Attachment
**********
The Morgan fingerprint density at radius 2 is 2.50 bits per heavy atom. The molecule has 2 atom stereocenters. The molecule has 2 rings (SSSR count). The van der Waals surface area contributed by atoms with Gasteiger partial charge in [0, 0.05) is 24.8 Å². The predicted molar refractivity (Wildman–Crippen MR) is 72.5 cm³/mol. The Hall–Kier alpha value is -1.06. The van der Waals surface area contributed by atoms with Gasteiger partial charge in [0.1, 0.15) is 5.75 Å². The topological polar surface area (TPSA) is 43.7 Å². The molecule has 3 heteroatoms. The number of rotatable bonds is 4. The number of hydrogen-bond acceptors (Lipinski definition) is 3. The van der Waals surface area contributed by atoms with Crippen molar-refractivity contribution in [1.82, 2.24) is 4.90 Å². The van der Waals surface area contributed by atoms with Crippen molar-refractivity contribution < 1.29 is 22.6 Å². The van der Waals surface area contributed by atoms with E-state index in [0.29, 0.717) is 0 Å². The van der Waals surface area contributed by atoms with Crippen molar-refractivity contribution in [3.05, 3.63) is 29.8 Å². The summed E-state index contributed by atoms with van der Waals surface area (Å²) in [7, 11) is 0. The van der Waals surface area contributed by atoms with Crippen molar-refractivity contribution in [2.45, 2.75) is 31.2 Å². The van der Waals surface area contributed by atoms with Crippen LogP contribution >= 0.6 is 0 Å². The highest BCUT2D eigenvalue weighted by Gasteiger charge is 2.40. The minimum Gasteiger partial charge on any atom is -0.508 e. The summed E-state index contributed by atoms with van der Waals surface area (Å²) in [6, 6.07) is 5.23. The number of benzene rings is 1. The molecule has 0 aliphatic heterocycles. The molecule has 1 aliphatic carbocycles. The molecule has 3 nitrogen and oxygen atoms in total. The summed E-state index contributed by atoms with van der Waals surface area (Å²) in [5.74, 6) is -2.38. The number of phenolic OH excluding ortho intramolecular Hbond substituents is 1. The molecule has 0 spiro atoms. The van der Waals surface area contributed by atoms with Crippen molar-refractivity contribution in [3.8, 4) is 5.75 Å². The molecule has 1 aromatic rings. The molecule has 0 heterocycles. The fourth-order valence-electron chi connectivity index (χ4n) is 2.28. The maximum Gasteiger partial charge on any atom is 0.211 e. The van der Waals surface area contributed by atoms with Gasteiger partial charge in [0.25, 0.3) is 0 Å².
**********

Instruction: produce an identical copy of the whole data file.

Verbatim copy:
The Morgan fingerprint density at radius 2 is 2.50 bits per heavy atom. The molecule has 2 atom stereocenters. The molecule has 2 rings (SSSR count). The van der Waals surface area contributed by atoms with Gasteiger partial charge in [0, 0.05) is 24.8 Å². The predicted molar refractivity (Wildman–Crippen MR) is 72.5 cm³/mol. The Hall–Kier alpha value is -1.06. The van der Waals surface area contributed by atoms with Gasteiger partial charge in [0.1, 0.15) is 5.75 Å². The topological polar surface area (TPSA) is 43.7 Å². The molecule has 3 heteroatoms. The number of rotatable bonds is 4. The number of hydrogen-bond acceptors (Lipinski definition) is 3. The van der Waals surface area contributed by atoms with Crippen molar-refractivity contribution in [1.82, 2.24) is 4.90 Å². The van der Waals surface area contributed by atoms with Crippen molar-refractivity contribution < 1.29 is 22.6 Å². The van der Waals surface area contributed by atoms with E-state index in [0.29, 0.717) is 0 Å². The van der Waals surface area contributed by atoms with Crippen molar-refractivity contribution in [3.05, 3.63) is 29.8 Å². The summed E-state index contributed by atoms with van der Waals surface area (Å²) in [7, 11) is 0. The van der Waals surface area contributed by atoms with Crippen molar-refractivity contribution in [2.45, 2.75) is 31.2 Å². The van der Waals surface area contributed by atoms with Crippen LogP contribution >= 0.6 is 0 Å². The highest BCUT2D eigenvalue weighted by Gasteiger charge is 2.40. The minimum Gasteiger partial charge on any atom is -0.508 e. The summed E-state index contributed by atoms with van der Waals surface area (Å²) in [6, 6.07) is 5.23. The number of benzene rings is 1. The molecule has 0 aliphatic heterocycles. The molecule has 1 aliphatic carbocycles. The molecule has 3 nitrogen and oxygen atoms in total. The summed E-state index contributed by atoms with van der Waals surface area (Å²) in [5.74, 6) is -2.38. The number of phenolic OH excluding ortho intramolecular Hbond substituents is 1. The molecule has 0 spiro atoms. The van der Waals surface area contributed by atoms with Crippen molar-refractivity contribution in [3.8, 4) is 5.75 Å². The molecule has 1 aromatic rings. The molecule has 0 heterocycles. The fourth-order valence-electron chi connectivity index (χ4n) is 2.28. The maximum Gasteiger partial charge on any atom is 0.211 e. The van der Waals surface area contributed by atoms with Gasteiger partial charge in [0.25, 0.3) is 0 Å².